I'll have to take another look at this some time! If this is the same RBE concept I heard of a number of years back before Jacques Fresco died, it seemed like a good structural framework for organizing economies, since we all have to live on the resources that are available...rather than demand year over year growth, and expect Mother Earth to just provide for our expectations. But how far is the theory developed, and how practical is it, I don't know.The only viable "solution" to all of this is an RBE. Resource Based Economy. All this hating on the rich and the super rich seems fine and dandy, until we start talking about an economy that actually equalizes everyone. Which is an RBE. Then even the most die hard liberals start balking. Why? Because they're fine and dandy with be higher on the ladder than those below them. And don't really want those peasants catching up.
All of this 1% and 99% BS would end with an RBE. And the ONLY lower class would be those who don't work and have to sponge off of those who do, directly. As in "can you buy me something to eat." Instead of going to the government and signing up for assistance.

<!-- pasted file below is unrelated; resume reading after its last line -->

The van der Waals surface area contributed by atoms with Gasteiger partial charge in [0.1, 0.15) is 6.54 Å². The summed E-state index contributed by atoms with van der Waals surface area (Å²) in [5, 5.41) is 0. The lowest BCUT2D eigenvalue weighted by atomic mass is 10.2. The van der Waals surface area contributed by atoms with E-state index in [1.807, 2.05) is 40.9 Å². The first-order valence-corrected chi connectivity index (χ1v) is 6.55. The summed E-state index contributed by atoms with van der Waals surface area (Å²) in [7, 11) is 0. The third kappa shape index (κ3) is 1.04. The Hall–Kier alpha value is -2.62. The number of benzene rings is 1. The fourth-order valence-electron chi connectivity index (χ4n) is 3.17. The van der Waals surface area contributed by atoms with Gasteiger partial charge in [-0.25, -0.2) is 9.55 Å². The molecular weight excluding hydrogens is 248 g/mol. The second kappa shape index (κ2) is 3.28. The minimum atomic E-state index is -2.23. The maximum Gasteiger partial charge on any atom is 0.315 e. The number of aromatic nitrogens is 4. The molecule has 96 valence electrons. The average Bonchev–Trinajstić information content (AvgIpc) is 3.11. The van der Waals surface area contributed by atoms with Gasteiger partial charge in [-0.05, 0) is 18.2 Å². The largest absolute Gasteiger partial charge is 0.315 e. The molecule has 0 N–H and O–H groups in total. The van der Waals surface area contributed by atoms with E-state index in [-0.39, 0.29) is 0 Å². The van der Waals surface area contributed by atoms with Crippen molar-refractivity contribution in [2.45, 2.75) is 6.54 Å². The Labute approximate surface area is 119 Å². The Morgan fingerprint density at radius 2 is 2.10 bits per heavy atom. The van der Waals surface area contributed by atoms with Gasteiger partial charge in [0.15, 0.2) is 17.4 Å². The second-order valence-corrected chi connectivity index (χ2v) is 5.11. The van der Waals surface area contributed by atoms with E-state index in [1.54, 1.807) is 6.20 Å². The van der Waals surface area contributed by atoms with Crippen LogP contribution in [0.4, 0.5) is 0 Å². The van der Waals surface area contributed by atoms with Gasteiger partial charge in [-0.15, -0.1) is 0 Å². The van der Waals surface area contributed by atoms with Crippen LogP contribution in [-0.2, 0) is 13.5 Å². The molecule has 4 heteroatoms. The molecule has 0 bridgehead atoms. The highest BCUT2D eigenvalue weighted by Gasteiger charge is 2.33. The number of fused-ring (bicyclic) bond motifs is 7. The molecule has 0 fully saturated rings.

With an RBE, there'd be no welfare. No need for social security. Little to no reason for war and ALL crimes that stem from money.
When it comes to rich and poor, seems obvious that resource based economy can't function if a handful of billionaires own half the wealth, while elite managers a little lower down are grabbing as much as they can also.
RBE may be the only way to prevent mass extinction today, as I've noticed the message is finally hitting home to media elites that the same old song and dance about cutting carbon emissions isn't being acted upon in any significant way, because growth-based capitalism can't work in a finite world with finite available resources for our consumption. It would seem to be a simple idea, but....and I don't know who said it first: it's easier to imagine the end of the world than it is to imagine the end of capitalism!